A LAST ditch appeal to stop schools in North Yorkshire losing up to £7m in funding is being made to MP’s.
Angry county councillors are travelling to meet MP’s tomorrow (Wednesday, November 7) to press the Department for Education for flexibility on how money is spent on schools across the county.
Changes in the way the Department allows the money to be dished out means some schools, particularly in rural areas and in Catterick Garrison which has a lot of transitory pupils, could lose up to 20 per cent of their funding.
John Weighell, the leader of North Yorkshire County Council, said at an executive meeting today (Tuesday, November 6) that even the least worst option was unacceptable.
“I want to make it clear that this formula has not been initiated by us, but imposed from above. It is an imposition we are finding very hard to live with," he added.
Coun John Blackie said the Garrison schools would lose around £1 million pounds, with Risedale College down £600,000, and schools in Wensleydale losing £170,000.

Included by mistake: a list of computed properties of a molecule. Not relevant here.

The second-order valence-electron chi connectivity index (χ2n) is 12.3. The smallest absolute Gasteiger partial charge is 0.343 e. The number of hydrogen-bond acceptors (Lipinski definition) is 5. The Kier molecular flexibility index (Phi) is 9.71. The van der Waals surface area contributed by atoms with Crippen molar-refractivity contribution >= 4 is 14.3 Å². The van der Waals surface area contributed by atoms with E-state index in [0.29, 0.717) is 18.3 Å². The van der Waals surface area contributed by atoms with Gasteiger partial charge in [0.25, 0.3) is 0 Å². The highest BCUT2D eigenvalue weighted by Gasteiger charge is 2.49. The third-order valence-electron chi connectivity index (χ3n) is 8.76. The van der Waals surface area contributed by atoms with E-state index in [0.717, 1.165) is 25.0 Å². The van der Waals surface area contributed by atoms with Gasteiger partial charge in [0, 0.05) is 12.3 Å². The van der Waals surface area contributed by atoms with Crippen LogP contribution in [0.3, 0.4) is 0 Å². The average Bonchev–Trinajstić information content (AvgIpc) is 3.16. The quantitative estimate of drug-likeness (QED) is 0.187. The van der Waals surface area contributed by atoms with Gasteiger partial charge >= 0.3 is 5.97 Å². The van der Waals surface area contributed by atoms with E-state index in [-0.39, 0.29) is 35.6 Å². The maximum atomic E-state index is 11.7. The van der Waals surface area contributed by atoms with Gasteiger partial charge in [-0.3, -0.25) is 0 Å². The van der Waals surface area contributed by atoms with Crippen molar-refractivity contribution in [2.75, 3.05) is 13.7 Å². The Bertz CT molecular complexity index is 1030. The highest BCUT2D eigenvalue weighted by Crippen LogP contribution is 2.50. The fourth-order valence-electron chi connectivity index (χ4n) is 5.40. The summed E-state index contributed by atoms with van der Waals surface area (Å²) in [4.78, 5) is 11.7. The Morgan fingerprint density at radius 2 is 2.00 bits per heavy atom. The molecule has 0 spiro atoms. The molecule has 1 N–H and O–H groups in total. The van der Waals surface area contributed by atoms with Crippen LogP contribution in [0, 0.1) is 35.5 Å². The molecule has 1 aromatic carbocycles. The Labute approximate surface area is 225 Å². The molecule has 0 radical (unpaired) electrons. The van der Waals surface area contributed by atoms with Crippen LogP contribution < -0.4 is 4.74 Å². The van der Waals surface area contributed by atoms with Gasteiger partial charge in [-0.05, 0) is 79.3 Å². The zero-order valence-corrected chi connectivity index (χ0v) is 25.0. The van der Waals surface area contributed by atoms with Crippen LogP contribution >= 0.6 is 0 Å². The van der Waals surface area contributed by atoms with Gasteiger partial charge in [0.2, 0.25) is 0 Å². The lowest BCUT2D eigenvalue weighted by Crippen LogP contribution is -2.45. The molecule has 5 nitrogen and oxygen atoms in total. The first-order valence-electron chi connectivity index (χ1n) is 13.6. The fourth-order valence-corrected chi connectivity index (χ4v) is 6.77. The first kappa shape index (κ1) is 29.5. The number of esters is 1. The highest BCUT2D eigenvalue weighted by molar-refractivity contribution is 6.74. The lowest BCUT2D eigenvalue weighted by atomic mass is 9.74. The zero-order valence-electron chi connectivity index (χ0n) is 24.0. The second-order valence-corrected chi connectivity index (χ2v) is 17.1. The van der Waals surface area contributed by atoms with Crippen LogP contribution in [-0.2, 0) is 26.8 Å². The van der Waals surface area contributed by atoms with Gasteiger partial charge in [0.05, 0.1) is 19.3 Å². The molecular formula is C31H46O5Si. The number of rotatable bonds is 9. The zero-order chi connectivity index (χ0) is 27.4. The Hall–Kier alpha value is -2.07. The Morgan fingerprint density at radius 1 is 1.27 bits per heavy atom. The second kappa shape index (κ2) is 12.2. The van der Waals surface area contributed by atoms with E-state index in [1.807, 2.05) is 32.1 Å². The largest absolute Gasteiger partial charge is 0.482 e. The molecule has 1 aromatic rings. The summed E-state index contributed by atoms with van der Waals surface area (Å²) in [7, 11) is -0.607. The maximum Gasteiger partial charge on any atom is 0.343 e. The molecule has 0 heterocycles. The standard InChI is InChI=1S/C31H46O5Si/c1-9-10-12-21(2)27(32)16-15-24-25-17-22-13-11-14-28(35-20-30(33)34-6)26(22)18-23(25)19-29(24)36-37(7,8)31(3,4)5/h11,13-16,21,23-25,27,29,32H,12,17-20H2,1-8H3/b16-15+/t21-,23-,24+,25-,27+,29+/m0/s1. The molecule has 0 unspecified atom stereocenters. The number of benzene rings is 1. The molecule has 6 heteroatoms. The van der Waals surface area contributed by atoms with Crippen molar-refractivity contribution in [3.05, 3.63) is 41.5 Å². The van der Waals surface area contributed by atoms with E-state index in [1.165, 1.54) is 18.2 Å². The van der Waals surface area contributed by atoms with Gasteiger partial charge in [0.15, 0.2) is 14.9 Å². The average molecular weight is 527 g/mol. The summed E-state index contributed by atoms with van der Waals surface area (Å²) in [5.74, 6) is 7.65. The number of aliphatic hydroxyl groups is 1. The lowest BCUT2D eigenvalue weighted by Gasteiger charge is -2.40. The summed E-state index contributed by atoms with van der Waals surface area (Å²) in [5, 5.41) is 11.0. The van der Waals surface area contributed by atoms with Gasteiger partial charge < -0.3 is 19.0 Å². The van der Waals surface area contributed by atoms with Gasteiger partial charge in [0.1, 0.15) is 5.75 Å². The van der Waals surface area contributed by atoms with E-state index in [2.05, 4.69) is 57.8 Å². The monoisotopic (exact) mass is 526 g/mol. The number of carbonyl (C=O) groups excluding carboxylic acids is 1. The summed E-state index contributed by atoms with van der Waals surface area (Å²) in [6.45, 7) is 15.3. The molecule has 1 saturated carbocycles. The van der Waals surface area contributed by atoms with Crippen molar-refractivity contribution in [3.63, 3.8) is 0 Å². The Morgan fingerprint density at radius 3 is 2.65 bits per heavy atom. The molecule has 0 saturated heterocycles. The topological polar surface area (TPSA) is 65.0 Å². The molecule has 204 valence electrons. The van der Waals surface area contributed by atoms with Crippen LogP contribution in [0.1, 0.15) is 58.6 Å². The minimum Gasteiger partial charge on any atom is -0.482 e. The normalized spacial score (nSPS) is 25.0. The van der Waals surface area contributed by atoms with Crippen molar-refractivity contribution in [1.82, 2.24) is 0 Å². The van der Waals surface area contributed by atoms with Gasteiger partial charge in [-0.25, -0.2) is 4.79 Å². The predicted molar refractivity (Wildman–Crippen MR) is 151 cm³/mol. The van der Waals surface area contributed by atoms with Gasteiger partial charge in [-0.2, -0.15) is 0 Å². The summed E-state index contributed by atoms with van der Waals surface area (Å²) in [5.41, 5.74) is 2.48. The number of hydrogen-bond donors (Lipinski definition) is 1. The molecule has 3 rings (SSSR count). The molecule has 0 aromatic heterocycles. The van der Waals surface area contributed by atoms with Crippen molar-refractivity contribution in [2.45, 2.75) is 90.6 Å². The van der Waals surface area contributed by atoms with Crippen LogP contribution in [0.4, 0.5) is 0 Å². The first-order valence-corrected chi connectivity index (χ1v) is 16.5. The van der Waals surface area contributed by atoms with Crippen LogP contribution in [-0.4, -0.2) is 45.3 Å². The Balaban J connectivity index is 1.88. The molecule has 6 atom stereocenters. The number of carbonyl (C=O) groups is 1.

“This just flies in the face of common sense, it is so wrong. They are punishing the rural schools, some of these youngsters travel up to three hours a day, do they really want them to travel further. You have to wonder what families in these areas must think, and wonder what they are doing there.”
Cynthia Welbourn, Coroporate Director for Eduction said although there would be transitional arrangements for two years, there was no guarantee for schools after that and many felt very uneasy at what lies ahead.
“This introduces great uncertainty, to some schools it is the cost of a teacher,.”she added.
But Coun John Watson said some schools will have gained and they may think in the future they should be getting more.
If the Government refuses to change the funding formulas the council is calling for a freeze on funding to at least guarantee existing budgets which would ensure that no school lost out while the promised review takes place and would protect school budgets against “unjustified reductions”.
The Yorkshire Dales National Park authority also pledged to lobby the Government to protect money for small rural schools.
Coun Blackie said: “The latent fear is that there is a second stage to this DfE initiative in two years time, introducing a one-size-fits-all national funding formula based on numbers of pupils that would remove many of the excellent small deeply rural primary schools that serve the Dales communities, at a stroke.”